Don’t give up on fitness. Remember to emphasize exercise during pregnancy

Pregnant and debating whether or not to keep working out? Exercising while pregnant is recommended and will help you stay healthy, but there are some things you need to remember when you work out.

 Don’t give up on fitness. Remember to emphasize exercise during your pregnancy. (photo credit: PIXABAY)
Don’t give up on fitness. Remember to emphasize exercise during your pregnancy.
(photo credit: PIXABAY)

Okay, so you’re expecting. You’re probably asking, should I go to the gym, or not?  Well, as long as you feel well and the pregnancy is normal the answer is, of course, yes! 

Why should you go to the gym? Good question. Working out will help you feel good about your body, helps prevent pain, strengthens muscles (which helps you carry the pregnancy better), inhibits the development of varicose veins and edema (water retention), improves blood circulation and lifts your mood.

Fitness Class. (Wikimedia Commons)
Fitness Class. (Wikimedia Commons)

However, it’s important that you adhere to some rules, and of course inform your fitness trainer about your pregnancy (even if you haven’t told anyone else yet), so that they can tailor the exercises to follow guidelines for pregnant women. What's more, in the case of a non-spontaneous pregnancy (fertility treatments), the coach must know, and your doctor must approve.

Noy Cohen, a fitness trainer and owner of Studio #Emunoyi, who specializes in training pregnant and postpartum women and runs the YouTube channel "Harunoy," stresses some of the rules for exercising during pregnancy that you must pay attention to.


A pregnant woman’s pulse rate increases by 10 to 15 beats per minute. When training, be careful not to exceed 150 beats per minute. Your pulse affects the fetal pulse rate too, so a high pulse can cause fetal distress. How will you know that your heart rate is ok? Work out with a heart rate monitor, or try the "speech test" - if while exercising you can put together a complete sentence without panting too much, you’re maintaining a moderate pulse and that's great. But if you can’t say a sentence, your pulse might be too high and you should stop for a moment to rest. In addition, avoid performing jump exercises that raise the pulse and might loosen your pelvic floor.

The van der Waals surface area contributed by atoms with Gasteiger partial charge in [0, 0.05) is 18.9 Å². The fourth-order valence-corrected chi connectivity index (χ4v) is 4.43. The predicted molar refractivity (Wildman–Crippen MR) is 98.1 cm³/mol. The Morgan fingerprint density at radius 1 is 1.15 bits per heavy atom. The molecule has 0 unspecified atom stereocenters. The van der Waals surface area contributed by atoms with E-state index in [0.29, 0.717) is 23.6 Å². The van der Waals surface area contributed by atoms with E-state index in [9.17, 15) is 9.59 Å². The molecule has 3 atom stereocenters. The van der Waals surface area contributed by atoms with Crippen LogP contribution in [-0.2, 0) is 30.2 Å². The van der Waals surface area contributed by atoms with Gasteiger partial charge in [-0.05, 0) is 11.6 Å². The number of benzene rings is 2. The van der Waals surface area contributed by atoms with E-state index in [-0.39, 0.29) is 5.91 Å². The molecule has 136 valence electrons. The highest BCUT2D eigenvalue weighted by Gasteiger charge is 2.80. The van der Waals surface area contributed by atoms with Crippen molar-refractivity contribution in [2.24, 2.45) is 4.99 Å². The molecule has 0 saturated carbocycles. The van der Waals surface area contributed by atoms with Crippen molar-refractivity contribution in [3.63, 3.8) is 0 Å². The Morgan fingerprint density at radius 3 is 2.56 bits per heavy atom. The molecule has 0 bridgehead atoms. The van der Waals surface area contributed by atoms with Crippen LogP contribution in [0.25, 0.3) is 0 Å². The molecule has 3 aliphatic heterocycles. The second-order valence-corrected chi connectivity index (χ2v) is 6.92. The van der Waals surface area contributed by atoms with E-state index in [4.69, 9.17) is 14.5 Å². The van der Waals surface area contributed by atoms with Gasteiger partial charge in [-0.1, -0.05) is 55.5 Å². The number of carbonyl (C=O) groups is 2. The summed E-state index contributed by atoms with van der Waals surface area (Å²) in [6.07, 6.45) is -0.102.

It’s important to avoid hyperthermia, which is when the body gets too hot. The temperature of a fetus is one degree higher than that of the mother’s. Fever above 39 degrees creates a risk of damage to the fetus' nervous system. So what do you do? Exercise in comfortable environmental conditions and not in the heat where you’ll sweat too much.

Forcefully Exhaling

Avoid the valsalva maneuver - stopping to breathe while exercising. It creates intra-abdominal pressure, causes the pulse to drop and blood pressure to rise. This may disrupt oxygen supply to the fetus. In short - breathe!

Laying on your back

There is a phenomenon called supine hypotensive syndrome. Your blood pressure can drop when you lay on your back, because a large stomach presses on the vena cava, a lower hollow vein located on the right side below the uterus. This vein is the main carrier of nutrition and fluids to the placenta and the fetus. Pressure on this vein may cause a decrease in the amount of blood returning to the heart, dizziness, nausea, pallor or redness and a decrease in blood flow to the placenta. It should be noted that studies haven’t found strong evidence for this syndrome, so the whole issue of lying on your back really depends on how you feel. If you’re comfortable, that’s fine. But if you’re dizzy or sick, avoid lying on your back or create a 45-degree lift on your back using a Pilates triangle, for example.

In the first trimester all forms of exercise are permitted. Starting with the second trimester, when the abdomen grows, it’s recommended to avoid exercises which target the abdominal muscles, in order to avoid bulging. Bulging is a small bulge in the abdomen that is created as a result of improper exercise. When you push back your shoulder blades and see a triangle in the abdomen, it means that instead of strengthening the abdomen and gathering it in, you’re pushing the muscle even further out which will weaken it. Therefore, the recommendation from the second trimester onwards is to avoid abdominal detachment exercises and focus more on planks, durability, etc., to properly hold in your stomach and avoid bulging.

Aside from these rules, it’s very important to be attentive to your body at all times and avoid anything unpleasant. In addition, be aware of the pelvic floor and be sure to contract it for 10 seconds and release it for 20 seconds. After the birth, visit a pelvic floor physiotherapist (it’s recommended to make an appointment in advance) and of course don’t rush yourself to return to exercise. Finish the postpartum period (6 weeks after vaginal birth and 8 weeks after cesarean) and return to training only after the doctor approves.